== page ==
In my opinion, one of the main things holding back Linux is how tricky and tedious it is to install software. Sure, for the software that is listed in the package manager (e.g. Snaptic), it's simply a matter of ticking it and clicking 'Apply'. However, if the software is not in there or only an old version is present, this is where the problem lies. With Windows, one just goes to the software author's website, downloads the latest version and installs it in a few clicks.
To give another example, it's simple enough to talk most novice users over the phone how to download and install just about anything for Windows. Now, try explaining someone how to download all the dependencies and or even how to compile source code for something not listed in Snaptic or for which a pre-compiled binary is not available for thier Linux build.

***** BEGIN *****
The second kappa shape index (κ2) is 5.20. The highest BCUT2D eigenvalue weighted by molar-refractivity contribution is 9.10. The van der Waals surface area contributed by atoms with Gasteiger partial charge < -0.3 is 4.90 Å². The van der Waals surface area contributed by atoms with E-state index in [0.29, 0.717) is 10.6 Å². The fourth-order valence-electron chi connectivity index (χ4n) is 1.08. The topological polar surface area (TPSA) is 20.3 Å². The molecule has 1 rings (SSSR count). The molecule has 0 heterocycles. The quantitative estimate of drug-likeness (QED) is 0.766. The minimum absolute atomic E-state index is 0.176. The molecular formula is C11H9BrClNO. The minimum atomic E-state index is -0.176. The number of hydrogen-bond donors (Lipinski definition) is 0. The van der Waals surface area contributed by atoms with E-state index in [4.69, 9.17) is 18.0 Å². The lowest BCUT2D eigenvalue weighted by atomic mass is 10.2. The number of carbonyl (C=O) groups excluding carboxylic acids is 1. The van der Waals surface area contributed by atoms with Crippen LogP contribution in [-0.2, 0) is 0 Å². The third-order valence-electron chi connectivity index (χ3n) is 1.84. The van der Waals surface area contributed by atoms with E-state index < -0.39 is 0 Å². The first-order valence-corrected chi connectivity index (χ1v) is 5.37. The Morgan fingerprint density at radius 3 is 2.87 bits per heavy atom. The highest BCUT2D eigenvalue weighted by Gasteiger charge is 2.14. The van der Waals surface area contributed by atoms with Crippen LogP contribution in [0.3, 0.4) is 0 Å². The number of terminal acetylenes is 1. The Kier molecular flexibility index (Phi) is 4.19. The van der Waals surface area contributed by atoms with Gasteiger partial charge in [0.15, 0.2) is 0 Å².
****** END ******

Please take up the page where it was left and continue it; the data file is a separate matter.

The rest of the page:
The other thing early Netbook makers did badly wrong with their Linux models was putting a restricted build on their netbooks. For example, the Linux OS that came with Asus 7" EEE was heavily crippled where even installing updated software (e.g. new version of OpenOffice) was a tricky and tedious process.